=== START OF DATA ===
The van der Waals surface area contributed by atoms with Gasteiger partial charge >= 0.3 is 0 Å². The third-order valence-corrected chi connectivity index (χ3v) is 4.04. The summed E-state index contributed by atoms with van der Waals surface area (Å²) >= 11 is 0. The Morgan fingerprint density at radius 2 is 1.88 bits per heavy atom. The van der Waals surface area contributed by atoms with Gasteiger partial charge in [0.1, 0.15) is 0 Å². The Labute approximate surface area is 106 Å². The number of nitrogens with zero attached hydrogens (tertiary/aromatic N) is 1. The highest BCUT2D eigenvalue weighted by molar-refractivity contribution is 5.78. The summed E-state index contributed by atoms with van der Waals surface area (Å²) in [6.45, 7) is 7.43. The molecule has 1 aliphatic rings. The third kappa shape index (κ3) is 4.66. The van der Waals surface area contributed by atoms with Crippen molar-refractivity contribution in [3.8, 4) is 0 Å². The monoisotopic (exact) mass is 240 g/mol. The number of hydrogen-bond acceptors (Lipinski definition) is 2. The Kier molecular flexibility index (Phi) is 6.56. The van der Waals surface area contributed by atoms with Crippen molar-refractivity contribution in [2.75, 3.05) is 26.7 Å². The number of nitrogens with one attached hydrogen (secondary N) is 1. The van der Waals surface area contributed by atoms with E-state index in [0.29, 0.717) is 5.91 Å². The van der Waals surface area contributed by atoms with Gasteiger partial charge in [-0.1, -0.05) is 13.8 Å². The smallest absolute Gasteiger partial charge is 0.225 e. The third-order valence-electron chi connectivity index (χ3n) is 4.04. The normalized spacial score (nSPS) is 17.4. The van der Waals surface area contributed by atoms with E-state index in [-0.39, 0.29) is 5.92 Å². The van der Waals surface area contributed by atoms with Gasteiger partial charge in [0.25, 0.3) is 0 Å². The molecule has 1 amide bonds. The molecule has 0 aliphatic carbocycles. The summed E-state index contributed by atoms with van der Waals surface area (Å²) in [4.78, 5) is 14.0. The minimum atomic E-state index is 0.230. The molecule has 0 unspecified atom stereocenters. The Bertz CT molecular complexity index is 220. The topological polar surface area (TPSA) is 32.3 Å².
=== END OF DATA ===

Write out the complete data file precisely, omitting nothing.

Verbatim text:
The van der Waals surface area contributed by atoms with Gasteiger partial charge >= 0.3 is 0 Å². The third-order valence-corrected chi connectivity index (χ3v) is 4.04. The summed E-state index contributed by atoms with van der Waals surface area (Å²) >= 11 is 0. The Morgan fingerprint density at radius 2 is 1.88 bits per heavy atom. The van der Waals surface area contributed by atoms with Gasteiger partial charge in [0.1, 0.15) is 0 Å². The Labute approximate surface area is 106 Å². The number of nitrogens with zero attached hydrogens (tertiary/aromatic N) is 1. The highest BCUT2D eigenvalue weighted by molar-refractivity contribution is 5.78. The summed E-state index contributed by atoms with van der Waals surface area (Å²) in [6.45, 7) is 7.43. The molecule has 1 aliphatic rings. The third kappa shape index (κ3) is 4.66. The van der Waals surface area contributed by atoms with Crippen molar-refractivity contribution in [3.8, 4) is 0 Å². The monoisotopic (exact) mass is 240 g/mol. The number of hydrogen-bond acceptors (Lipinski definition) is 2. The Kier molecular flexibility index (Phi) is 6.56. The van der Waals surface area contributed by atoms with Crippen molar-refractivity contribution in [2.75, 3.05) is 26.7 Å². The number of nitrogens with one attached hydrogen (secondary N) is 1. The van der Waals surface area contributed by atoms with E-state index in [0.29, 0.717) is 5.91 Å². The van der Waals surface area contributed by atoms with Gasteiger partial charge in [-0.1, -0.05) is 13.8 Å². The smallest absolute Gasteiger partial charge is 0.225 e. The third-order valence-electron chi connectivity index (χ3n) is 4.04. The normalized spacial score (nSPS) is 17.4. The van der Waals surface area contributed by atoms with E-state index in [-0.39, 0.29) is 5.92 Å². The van der Waals surface area contributed by atoms with Gasteiger partial charge in [0.25, 0.3) is 0 Å². The molecule has 1 amide bonds. The molecule has 0 aliphatic carbocycles. The summed E-state index contributed by atoms with van der Waals surface area (Å²) in [4.78, 5) is 14.0. The minimum atomic E-state index is 0.230. The molecule has 0 unspecified atom stereocenters. The Bertz CT molecular complexity index is 220. The topological polar surface area (TPSA) is 32.3 Å².